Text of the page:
Sigtrygg Runestones

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The runestone DR 4 was raised after Sigtrygg by his mother.

The two Sigtrygg Runestones, designated as DR 2 and DR 4 in the Rundata catalog, are two of the Hedeby stones that were found in Schleswig-Holstein, Germany, which during the Viking Age was part of Denmark. The runestones were raised after the Danish king Sigtrygg Gnupasson by his mother Ásfriðr. Together with the account of Adam of Bremen, the two inscriptions constitute evidence for the House of Olaf on the Danish throne.[1]

The stones are dated as being carved after 934 C.E. as the historian Widukind of Corvey recorded that King Gnupa, who is mentioned in both inscriptions, was forced to pay a tribute to the German king in that year.[2]

DR 2[edit]

DR 2 was found at Haddeby in Schleswig-Holstein in 1797. At one time, scholars considered the word and rune selection on this runestone, when compared with the inscription on DR 4, along with other inscriptions as evidence of Swedish influence in Denmark during the 10th century.[2] For example, although both DR 2 and DR 4 use the Younger Futhark, DR 2 uses "short twig" style runes for the n- and a-runes.[3] However, in recent years this has been downplayed after it was shown that part of the evidence was actually due to a misdating of another runestone and the possible misspellings of some words in the inscriptions.[2]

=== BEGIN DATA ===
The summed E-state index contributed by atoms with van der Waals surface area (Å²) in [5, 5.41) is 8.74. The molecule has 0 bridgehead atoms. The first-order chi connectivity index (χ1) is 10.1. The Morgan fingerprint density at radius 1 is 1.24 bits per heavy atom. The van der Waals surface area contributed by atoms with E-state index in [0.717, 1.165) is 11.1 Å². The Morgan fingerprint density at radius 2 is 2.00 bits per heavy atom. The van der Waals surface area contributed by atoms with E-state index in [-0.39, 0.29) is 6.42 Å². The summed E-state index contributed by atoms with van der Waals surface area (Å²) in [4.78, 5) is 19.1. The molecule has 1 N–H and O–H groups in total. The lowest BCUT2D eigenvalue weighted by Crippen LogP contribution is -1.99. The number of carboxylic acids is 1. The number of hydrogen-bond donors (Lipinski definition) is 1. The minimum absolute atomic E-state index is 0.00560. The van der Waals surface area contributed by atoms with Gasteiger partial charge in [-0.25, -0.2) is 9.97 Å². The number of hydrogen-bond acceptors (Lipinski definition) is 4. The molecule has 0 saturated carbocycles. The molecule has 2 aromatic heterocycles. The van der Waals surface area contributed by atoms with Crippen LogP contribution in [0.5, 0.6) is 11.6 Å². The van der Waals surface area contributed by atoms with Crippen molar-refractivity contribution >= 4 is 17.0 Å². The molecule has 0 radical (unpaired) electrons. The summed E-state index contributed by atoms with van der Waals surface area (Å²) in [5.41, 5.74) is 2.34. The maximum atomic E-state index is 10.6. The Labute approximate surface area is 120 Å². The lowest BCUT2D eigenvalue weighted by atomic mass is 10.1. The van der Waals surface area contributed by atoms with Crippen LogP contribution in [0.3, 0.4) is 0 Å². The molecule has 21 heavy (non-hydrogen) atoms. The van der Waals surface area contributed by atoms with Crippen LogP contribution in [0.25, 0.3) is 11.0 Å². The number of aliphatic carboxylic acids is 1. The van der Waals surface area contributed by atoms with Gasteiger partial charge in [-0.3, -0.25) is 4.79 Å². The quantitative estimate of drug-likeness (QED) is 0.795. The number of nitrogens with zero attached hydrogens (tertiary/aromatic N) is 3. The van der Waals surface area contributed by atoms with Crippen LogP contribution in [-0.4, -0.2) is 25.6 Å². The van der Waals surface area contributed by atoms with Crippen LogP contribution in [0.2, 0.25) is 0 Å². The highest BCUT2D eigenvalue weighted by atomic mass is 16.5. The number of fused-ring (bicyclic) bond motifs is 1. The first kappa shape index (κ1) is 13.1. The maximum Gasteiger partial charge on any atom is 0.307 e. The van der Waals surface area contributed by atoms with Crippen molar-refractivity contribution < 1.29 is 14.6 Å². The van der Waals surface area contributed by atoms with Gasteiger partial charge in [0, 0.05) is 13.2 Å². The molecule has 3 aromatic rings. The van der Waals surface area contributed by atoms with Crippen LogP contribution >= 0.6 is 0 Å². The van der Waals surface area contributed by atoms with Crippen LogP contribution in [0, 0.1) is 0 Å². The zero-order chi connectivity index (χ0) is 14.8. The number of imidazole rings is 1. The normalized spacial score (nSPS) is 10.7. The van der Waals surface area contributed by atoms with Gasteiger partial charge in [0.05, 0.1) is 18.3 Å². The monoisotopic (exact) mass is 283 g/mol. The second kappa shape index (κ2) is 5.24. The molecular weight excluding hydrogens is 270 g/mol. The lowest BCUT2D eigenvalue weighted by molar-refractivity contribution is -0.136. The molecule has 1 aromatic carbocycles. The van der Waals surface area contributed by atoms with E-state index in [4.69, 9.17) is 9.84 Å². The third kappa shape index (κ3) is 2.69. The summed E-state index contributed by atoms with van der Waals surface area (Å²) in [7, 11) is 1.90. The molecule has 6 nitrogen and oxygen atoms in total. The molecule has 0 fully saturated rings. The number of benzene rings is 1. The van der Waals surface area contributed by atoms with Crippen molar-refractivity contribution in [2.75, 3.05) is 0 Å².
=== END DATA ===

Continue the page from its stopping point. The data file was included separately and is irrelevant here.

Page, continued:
Inscription[edit]

Transliteration of the runes into Latin characters[edit]

A osfriþr : karþi : kum bl ' þaun oft : siktriku :
B sun (:) (s)in : oui : knubu

Transcription into Old Norse[edit]

A Asfriþr gærþi kumbl þøn æft Sigtryg,
B sun sin ok Gnupu.

Translation in English[edit]

A Ásfriðr made the memorial after Sigtrygg
B her son together with Gnupa

DR 4[edit]

DR 4 was discovered in 1887 on the ramports of Gottorf Castle.[2] Prior to the recognition of the historical significance of runestones, they were often used as construction materials for roads, walls, and buildings.

Inscription[edit]

Transliteration of the runes into Latin characters[edit]

A osfriþr ÷ karþi kubl ÷ þausi ÷ tutiʀ ÷ uþinkaurs ÷ oft ÷ siktriuk ÷ kunuk ÷
B ÷ sun ÷ sin ÷ ÷ auk ÷ knubu ÷
C kurmʀ (÷) raist (÷) run(a)(ʀ) (÷)

Transcription into Old Norse[edit]

A Asfriþr gærþi kumbl þøsi, dottiR Oþinkors, æft Sigtryg kunung,
B sun sin ok Gnupu.
C Gormʀ rest runaʀ.

Translation in English[edit]

A Ásfriðr made the memorial, the daughter of Odinkar, after King Sigtrygg,
B her son together with Gnupa.
C Gorm made the runes.

References[edit]

  1. ^ Skovgaard-Petersen, Inge (2003). "The Making of the Danish Kingdom". In Helle, Knut. The Cambridge History of Scandinavia: Prehistory to 1520. Cambridge University Press. p. 174. ISBN 0-521-47299-7. 
  2. ^ a b c d Nielsen, Michael Lerche (2000). "Swedish Influence in Danic Runic Inscriptions". In Düwel, Klaus. Reallexikon der Germanischen Altertumskunde. Berlin: Walter de Gruyter. pp. 127–147. ISBN 3-11-016978-9. 
  3. ^ Barnes, Michael P. (2000). "The Hedeby Inscriptions, the Short-Twig Runes, and the Question of Early Scandinavian Dialect Markers". In Düwel, Klaus; et al. Reallexikon der Germanischen Alterturnskunde. Berlin: Walter de Gruyter. pp. 101–108. ISBN 3-11-016978-9. 

External links[edit]